Not dead, just inadvertent stealth mode

So I haven’t posted in three and a half years. Time for an updated I think. This post is basically a recap from the start plus catching up all three of my readers (hi mom) to today.

Back in 2009 I set out to solve an extraordinarily large, yet hidden problem: the dumping of sludge, hazardous industrial waste, plastics, and municipal solid waste. Individual Chinese cities each produce 2,000 tons or more PER DAY of sludge (see PDF: Ningbo Sludge Data 宁波市危险废物与污泥处理处置规划). More than 65 million tons of sludge are produced in China every year, 80% of which is dumped into the environment, causing considerable pollution which is very difficult to clean up (much more so than air or water pollution). Clearly China is our key market but I wanted to develop a product which could be deployed, and maintained, in any developing market. Especially in remote areas where we can reach the base of the pyramid and make the largest marginal difference.

It didn’t matter to me what technology was used, no one cares about the technology. What matters is how well you solve the customer’s problem. I started out with landfill gas to energy, moved to the other extreme with plasma gasification, found reasonable middle ground with conventional pyrolysis, then discovered microwave pyrolysis around early 2012. At that time microwave pyrolysis only existed in the laboratories of a few leading universities though it was clear the technology overcame the design and process limitations of other solutions. It was faster than biological processes, more manageable and cheaper than plasma gasification, more energy efficient than conventional pyrolysis, and produced higher quality products than them all. The tech just needed to be fully developed, turned into a product, then commercialized. That’s all.

I launched Xingergy, an early version of the startup, in Hong Kong around 2011, recruiting a senior professor from HKUST as technical director plus two physics students from HKU and CHUK to help me out. Although the physics students were quite smart it was clear I’d be the one designing and building our first prototype. Alex was more likely to drill a hole in himself than the prototype. The prototype’s design was based on a paper from Cambridge University whose authors eventually founded Enval, possibly the first microwave pyrolysis startup.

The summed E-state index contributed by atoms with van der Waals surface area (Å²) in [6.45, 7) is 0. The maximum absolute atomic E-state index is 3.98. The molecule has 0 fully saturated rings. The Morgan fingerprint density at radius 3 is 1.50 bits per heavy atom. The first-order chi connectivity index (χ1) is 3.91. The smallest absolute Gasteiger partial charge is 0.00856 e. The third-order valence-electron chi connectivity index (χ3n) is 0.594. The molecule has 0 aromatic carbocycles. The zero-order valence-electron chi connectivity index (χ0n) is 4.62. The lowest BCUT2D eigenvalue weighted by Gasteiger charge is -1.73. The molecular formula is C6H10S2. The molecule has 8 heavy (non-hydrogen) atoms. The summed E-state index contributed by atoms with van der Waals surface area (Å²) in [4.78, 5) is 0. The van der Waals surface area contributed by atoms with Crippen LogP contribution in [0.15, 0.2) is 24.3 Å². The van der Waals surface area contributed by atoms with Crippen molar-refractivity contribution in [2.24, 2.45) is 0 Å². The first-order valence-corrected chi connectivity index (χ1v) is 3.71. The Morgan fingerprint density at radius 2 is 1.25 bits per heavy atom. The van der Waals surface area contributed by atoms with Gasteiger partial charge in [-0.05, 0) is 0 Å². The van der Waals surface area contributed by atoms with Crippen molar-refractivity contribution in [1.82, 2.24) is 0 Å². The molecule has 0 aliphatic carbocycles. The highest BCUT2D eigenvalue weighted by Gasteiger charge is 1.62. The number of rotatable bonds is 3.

I want to point out that Xingergy was pitching microwave plasma gasification, a large high energy technology. Though because this technology was too complex and expensive for us to build, we had to settle for microwave pyrolysis. It didn’t really occur to me at the time but this was a sign I should probably be focusing on the small cheap tech. Being a guy, it took me a while to realize the big cool sounding tech wasn’t the most viable option.

prototype_Small

One thing we learned was that scientific supply companies are NOT friendly to startups. We also learned we couldn’t afford analytical testing of the results. Our most important lesson learned: the path forward led me out of Hong Kong. I realized I couldn’t get it done in Hong Kong, so in September 2013 I wrote this:

Now it is time to readjust, move somewhere else, get a technical degree, meet new people. Build a better foundation, try again.

It took me nearly four years, but I did. Since writing that post I:

  • Moved to Ningbo, China
  • Earned a degree in Environmental Science from The University of Nottingham (a leading uni in microwave pyrolysis technology), final dissertation, “Technical and Economic Feasibility of a Novel Microwave Pyrolysis Technology for use in Waste Treatment”
  • Met Dr. Kaiqi Shi, who was completing his PhD in microwave pyrolysis
  • Teamed up with Kaiqi to launch Innov8tia along with Tracy and Jessica

At Nottingham I spent three years absorbing as much knowledge as possible about natural environmental systems, anthropogenic effects on our planet, waste management, biological and thermo-chemical treatment technologies, and more. I became a dirt, water, and air scientist. All while running a wholesale frozen meat trading business on the side and developing Innov8tia.